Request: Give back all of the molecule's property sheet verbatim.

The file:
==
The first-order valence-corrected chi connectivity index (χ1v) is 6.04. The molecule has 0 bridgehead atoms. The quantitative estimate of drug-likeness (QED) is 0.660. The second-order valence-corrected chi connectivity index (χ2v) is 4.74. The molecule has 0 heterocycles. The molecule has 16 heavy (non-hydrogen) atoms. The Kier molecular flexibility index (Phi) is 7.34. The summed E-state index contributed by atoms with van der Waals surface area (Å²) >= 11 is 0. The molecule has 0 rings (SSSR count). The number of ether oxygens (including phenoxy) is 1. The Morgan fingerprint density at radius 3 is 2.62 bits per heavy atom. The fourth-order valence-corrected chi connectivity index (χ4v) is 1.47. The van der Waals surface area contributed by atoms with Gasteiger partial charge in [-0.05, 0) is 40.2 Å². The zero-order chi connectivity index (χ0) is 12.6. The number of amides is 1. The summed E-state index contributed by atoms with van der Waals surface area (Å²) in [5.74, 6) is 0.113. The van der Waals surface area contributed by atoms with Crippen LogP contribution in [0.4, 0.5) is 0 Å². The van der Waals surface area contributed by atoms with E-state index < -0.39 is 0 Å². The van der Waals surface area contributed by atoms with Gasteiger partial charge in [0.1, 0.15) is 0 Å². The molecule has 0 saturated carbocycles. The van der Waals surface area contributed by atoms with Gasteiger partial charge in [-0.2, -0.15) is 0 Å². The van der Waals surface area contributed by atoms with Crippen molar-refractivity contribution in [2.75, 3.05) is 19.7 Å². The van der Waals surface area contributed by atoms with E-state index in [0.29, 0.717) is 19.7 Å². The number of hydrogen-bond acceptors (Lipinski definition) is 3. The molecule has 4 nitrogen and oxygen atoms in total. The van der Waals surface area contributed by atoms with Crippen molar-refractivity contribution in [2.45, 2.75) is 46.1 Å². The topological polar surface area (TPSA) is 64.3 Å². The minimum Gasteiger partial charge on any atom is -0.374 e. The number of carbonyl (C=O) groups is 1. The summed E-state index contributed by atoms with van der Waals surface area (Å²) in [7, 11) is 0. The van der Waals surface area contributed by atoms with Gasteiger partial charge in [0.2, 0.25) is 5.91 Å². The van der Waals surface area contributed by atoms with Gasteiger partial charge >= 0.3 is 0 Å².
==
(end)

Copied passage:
The first-order valence-corrected chi connectivity index (χ1v) is 6.04. The molecule has 0 bridgehead atoms. The quantitative estimate of drug-likeness (QED) is 0.660. The second-order valence-corrected chi connectivity index (χ2v) is 4.74. The molecule has 0 heterocycles. The molecule has 16 heavy (non-hydrogen) atoms. The Kier molecular flexibility index (Phi) is 7.34. The summed E-state index contributed by atoms with van der Waals surface area (Å²) >= 11 is 0. The molecule has 0 rings (SSSR count). The number of ether oxygens (including phenoxy) is 1. The Morgan fingerprint density at radius 3 is 2.62 bits per heavy atom. The fourth-order valence-corrected chi connectivity index (χ4v) is 1.47. The van der Waals surface area contributed by atoms with Gasteiger partial charge in [-0.05, 0) is 40.2 Å². The zero-order chi connectivity index (χ0) is 12.6. The number of amides is 1. The summed E-state index contributed by atoms with van der Waals surface area (Å²) in [5.74, 6) is 0.113. The van der Waals surface area contributed by atoms with Crippen LogP contribution in [0.4, 0.5) is 0 Å². The van der Waals surface area contributed by atoms with E-state index < -0.39 is 0 Å². The van der Waals surface area contributed by atoms with Gasteiger partial charge in [0.1, 0.15) is 0 Å². The molecule has 0 saturated carbocycles. The van der Waals surface area contributed by atoms with Gasteiger partial charge in [-0.2, -0.15) is 0 Å². The van der Waals surface area contributed by atoms with Crippen molar-refractivity contribution in [2.75, 3.05) is 19.7 Å². The van der Waals surface area contributed by atoms with E-state index in [0.29, 0.717) is 19.7 Å². The number of hydrogen-bond acceptors (Lipinski definition) is 3. The molecule has 4 nitrogen and oxygen atoms in total. The van der Waals surface area contributed by atoms with Crippen molar-refractivity contribution in [2.45, 2.75) is 46.1 Å². The topological polar surface area (TPSA) is 64.3 Å². The minimum Gasteiger partial charge on any atom is -0.374 e. The number of carbonyl (C=O) groups is 1. The summed E-state index contributed by atoms with van der Waals surface area (Å²) in [7, 11) is 0. The van der Waals surface area contributed by atoms with Gasteiger partial charge in [0.2, 0.25) is 5.91 Å². The van der Waals surface area contributed by atoms with Gasteiger partial charge >= 0.3 is 0 Å².